Sans viser à aucune exhaustivivité, on passe en revue quelques-uns des nombreux résultats affirmant que telle ou telle assertion n'est pas démontrable dans tel ou tel système, depuis les fameux théorèmes d'incomplétude de Godel jusqu'aux résultats de Paris-Harrington ; on mentionne également des résultats récents mettant en jeu les tresses, obtenus en collaboration avec L.Carlucci et A.Weiermann.

(joint work with A.Weiermann, L.Carlucci) We construct long sequences of braids that are descending with respect to the standard order of braids (``Dehornoy order''), and we deduce that, contrary to all usual algebraic properties of braids, certain simple combinatorial statements involving the braid order are true, but not provable in the subsystems ISigma1 or ISigma2 of the standard Peano system.

We review some of the (many) solutions for the word problem of Artin braids, with a special emphasis on the so-called handle reduction method and the proof of its convergence, which relies both on the Garside structure and on a canonical ordering of braids. We shall show that the subject is connected with intriguing conjectures about the symmetric group and mention recent results by J.Fromentin about the Birman-Ko-Lee monoid.

Many natural counting problems arise in connection with the normal form of braids---and seem to have not been much considered so far. Here we solve some of them by analysing the normality condition in terms of the associated permutations, their descents and the corresponding partitions. A number of different induction schemes appear in that framework.

The family of Garside groups is a generalization of braid groups and, more generally, of spherical Artin-Tits groups. They share with the latter the existence of efficient computational methods connected with a bi-automatic structure, and, for this reason, they may appear as natural platforms for group-based cryptography. We shall review the existing solutions to two distinct questions: (i) recognizing whether a given finite presentation defines a Garside group, and, if so, (ii) computing in this group by means of the so-called greedy normal form.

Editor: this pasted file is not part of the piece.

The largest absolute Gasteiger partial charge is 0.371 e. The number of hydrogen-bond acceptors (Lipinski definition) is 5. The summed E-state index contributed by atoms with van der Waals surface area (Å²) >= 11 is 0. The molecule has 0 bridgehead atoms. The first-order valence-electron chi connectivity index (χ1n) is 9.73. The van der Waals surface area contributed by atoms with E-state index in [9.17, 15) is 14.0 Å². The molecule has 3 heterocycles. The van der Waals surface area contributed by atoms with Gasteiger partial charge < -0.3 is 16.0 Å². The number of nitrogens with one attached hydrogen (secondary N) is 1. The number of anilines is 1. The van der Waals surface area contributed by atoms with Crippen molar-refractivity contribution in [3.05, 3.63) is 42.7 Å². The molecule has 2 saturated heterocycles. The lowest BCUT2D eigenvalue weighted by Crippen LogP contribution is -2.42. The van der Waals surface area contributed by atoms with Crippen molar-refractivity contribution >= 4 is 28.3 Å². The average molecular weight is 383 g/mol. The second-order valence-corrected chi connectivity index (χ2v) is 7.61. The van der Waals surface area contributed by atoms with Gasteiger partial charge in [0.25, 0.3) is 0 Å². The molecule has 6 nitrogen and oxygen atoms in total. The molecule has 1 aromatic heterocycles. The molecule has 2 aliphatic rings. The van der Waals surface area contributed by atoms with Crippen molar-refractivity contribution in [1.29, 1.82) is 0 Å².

Artin's braid group B_infty is equipped with a remarkable left self distributive operation that reflects a deep connection between braids and the self-distributive law. A similar connection exists between R. Thompson's group F and the associativity law. Mixing the two laws leads to introducing a new group B_\bullet that extends both B_\infty and F, and whose elements can be viewed as braids in which the distances between the strands need not be uniform. Many properties of B_\infty extend to B_\bullet, in particular the connection with the fundamental group of a punctured surface, the embeddability in the automorphisms of a free group, and the existence of a self-distributive structure.

We develop a new approach to the linear ordering of the braid group B_n, based on investigating its restriction to the set Div(Delta_n^d) of all divisors of Delta_n^d in the monoid B_infty^+, i.e., to positive n-braids whose normal form has length at most d. In the general case, we compute several numerical parameters attached with the finite orders (Div(Delta_n^d), <). In the case of 3 strands, we moreover give a complete description of the increasing enumeration of (Div(Delta_3^d), <). We deduce a new, specially direct construction of the ordering on B_3, and a new proof of the result that its restriction to B_3^+ is a well-ordering of ordinal type omega^omega.